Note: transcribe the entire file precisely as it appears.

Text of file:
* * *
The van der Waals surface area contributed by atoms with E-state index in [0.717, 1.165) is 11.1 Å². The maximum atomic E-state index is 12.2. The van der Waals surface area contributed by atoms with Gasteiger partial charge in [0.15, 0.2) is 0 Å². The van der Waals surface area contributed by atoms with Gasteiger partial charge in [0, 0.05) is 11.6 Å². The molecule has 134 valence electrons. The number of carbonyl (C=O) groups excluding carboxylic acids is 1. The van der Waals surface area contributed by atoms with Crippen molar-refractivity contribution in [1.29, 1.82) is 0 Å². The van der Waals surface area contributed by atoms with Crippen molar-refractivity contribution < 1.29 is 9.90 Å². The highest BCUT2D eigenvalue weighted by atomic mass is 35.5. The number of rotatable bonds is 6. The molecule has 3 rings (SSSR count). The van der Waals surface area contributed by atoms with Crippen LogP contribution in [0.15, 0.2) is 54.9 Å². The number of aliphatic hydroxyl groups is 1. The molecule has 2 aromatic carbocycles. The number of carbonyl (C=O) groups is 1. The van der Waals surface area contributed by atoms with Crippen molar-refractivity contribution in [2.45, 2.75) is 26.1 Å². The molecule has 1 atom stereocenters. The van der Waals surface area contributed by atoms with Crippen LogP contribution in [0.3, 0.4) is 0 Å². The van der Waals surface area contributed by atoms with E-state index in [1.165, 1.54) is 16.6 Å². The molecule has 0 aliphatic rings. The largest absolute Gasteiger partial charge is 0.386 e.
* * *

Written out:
The van der Waals surface area contributed by atoms with E-state index in [0.717, 1.165) is 11.1 Å². The maximum atomic E-state index is 12.2. The van der Waals surface area contributed by atoms with Gasteiger partial charge in [0.15, 0.2) is 0 Å². The van der Waals surface area contributed by atoms with Gasteiger partial charge in [0, 0.05) is 11.6 Å². The molecule has 134 valence electrons. The number of carbonyl (C=O) groups excluding carboxylic acids is 1. The van der Waals surface area contributed by atoms with Crippen molar-refractivity contribution in [1.29, 1.82) is 0 Å². The van der Waals surface area contributed by atoms with Crippen molar-refractivity contribution < 1.29 is 9.90 Å². The highest BCUT2D eigenvalue weighted by atomic mass is 35.5. The number of rotatable bonds is 6. The molecule has 3 rings (SSSR count). The van der Waals surface area contributed by atoms with Crippen LogP contribution in [0.15, 0.2) is 54.9 Å². The number of aliphatic hydroxyl groups is 1. The molecule has 2 aromatic carbocycles. The number of carbonyl (C=O) groups is 1. The van der Waals surface area contributed by atoms with Crippen molar-refractivity contribution in [2.45, 2.75) is 26.1 Å². The molecule has 1 atom stereocenters. The van der Waals surface area contributed by atoms with Crippen LogP contribution in [0.3, 0.4) is 0 Å². The van der Waals surface area contributed by atoms with E-state index in [1.165, 1.54) is 16.6 Å². The molecule has 0 aliphatic rings. The largest absolute Gasteiger partial charge is 0.386 e.